An up-and-down week for Verona, WI-based healthtech giant Epic Systems highlights these recent headlines from the state’s innovation community:
—The U.S. Coast Guard has pulled out of an agreement to install Epic’s electronic health records software, Politico reported. “The decision was driven by concerns about the project’s ability to deliver a viable product in a reasonable period of time at a reasonable cost,” a spokesman for the Coast Guard said in a prepared statement. About a year ago, Epic reportedly refunded about $2.2 million of the original $14 million contract, which was awarded in 2010.
—Meanwhile, a jury ruled that India-based Tata Consultancy Services must pay Epic $940 million in damages for violating trade secret rules, Reuters reported. In October 2014, Epic sued Tata, alleging that its consultants working with Epic’s software stole thousands of documents containing proprietary information that could be used to improve Tata’s own healthcare software. Tata, which reportedly has more than 300,000 employees scattered across the globe, said it intends to appeal the decision.
—Milwaukee-based OnKöl took home the top prize in the “Safety and Health Monitoring” category of the Edison Awards. The startup’s flagship product is aimed at older adults and ties together myriad home and health monitoring devices. The awards, which are bestowed by Edison Universe, a Chicago-based nonprofit, honor “excellence in new product and service development, marketing, human-centered design, and innovation,” according to the organization’s website.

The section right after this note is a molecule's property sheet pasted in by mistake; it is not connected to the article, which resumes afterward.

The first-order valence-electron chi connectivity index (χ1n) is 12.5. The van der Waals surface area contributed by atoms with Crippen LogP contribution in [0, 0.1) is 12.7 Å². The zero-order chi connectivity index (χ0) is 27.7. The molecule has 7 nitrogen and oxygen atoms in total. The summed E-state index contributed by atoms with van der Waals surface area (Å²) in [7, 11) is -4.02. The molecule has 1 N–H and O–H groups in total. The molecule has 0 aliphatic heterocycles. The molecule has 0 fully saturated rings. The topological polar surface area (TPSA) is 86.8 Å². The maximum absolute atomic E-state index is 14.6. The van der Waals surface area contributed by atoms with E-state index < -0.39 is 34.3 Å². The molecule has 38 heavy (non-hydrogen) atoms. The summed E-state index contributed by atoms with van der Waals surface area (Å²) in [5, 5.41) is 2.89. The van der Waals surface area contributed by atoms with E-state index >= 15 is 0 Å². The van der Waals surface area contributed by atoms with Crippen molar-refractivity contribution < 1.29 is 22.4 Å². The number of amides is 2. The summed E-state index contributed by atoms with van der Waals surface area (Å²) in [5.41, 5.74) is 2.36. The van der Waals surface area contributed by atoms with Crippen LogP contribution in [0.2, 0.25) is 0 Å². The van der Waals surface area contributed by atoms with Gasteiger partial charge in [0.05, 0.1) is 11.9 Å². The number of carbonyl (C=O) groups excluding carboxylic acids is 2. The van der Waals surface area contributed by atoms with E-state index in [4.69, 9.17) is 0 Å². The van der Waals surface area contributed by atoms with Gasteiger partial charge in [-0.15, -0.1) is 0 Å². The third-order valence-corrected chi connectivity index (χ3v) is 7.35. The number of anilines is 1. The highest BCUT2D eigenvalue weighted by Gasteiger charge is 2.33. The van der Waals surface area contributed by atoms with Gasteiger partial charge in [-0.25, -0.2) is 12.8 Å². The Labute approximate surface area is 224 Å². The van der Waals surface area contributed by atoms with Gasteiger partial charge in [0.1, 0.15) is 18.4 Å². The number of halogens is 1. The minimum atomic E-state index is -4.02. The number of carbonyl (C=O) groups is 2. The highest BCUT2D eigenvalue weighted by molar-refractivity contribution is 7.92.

—Middleton-based Wicab has raised $2.4 million in an equity financing round that could climb as high as $10 million, according to a regulatory filing. The company’s “BrainPort” device allows blind people to, in a way, “see” the world around them by substituting touch for sight. Using a small camera fastened to sunglasses, the device converts video signals to electronic impulses that are felt on the user’s tongue. In January, the startup disclosed that it had raised $975,000 from investors.
—More funding news: Madison-based ConjuGon raised $375,000 in a financing round of debt and equity that could exceed $5.7 million, a new SEC filing shows. Among the products the firm is developing are conjugation-based drugs to fight bacterial infections of the skin and other soft tissues that are resistant to antibiotics. According to the filing, the company’s official name is “CONJUGON INC”; however, on its website it appears to be doing business as Atterx BioTherapeutics.
—Cellectar Biosciences (NASDAQ: CLRB) said it raised $8 million in a public stock offering. In a press release, Cellectar president and CEO Jim Caruso said the money “positions the company to execute our operating plan to achieve a number of meaningful milestones,” which include a phase 1 clinical study of a therapeutic Cellectar is developing to treat multiple myeloma. Last month, Cellectar announced a 1-for-10 reverse stock split, meaning stockholders were given one share for every 10 company shares they owned.
—Madison-based AkitaBox, whose software allows users to access and edit documents containing data on buildings and the machines inside of them, raised $1.1 million in seed funding. The round was led by Rock Oak Capital Partners, which is an investing arm of Practice Velocity, a Machesney Park, IL-based healthtech company. AkitaBox CEO and co-founder Todd Hoffmaster told Xconomy his company is concentrating on adding customers in three main industries: healthcare, education, and property management.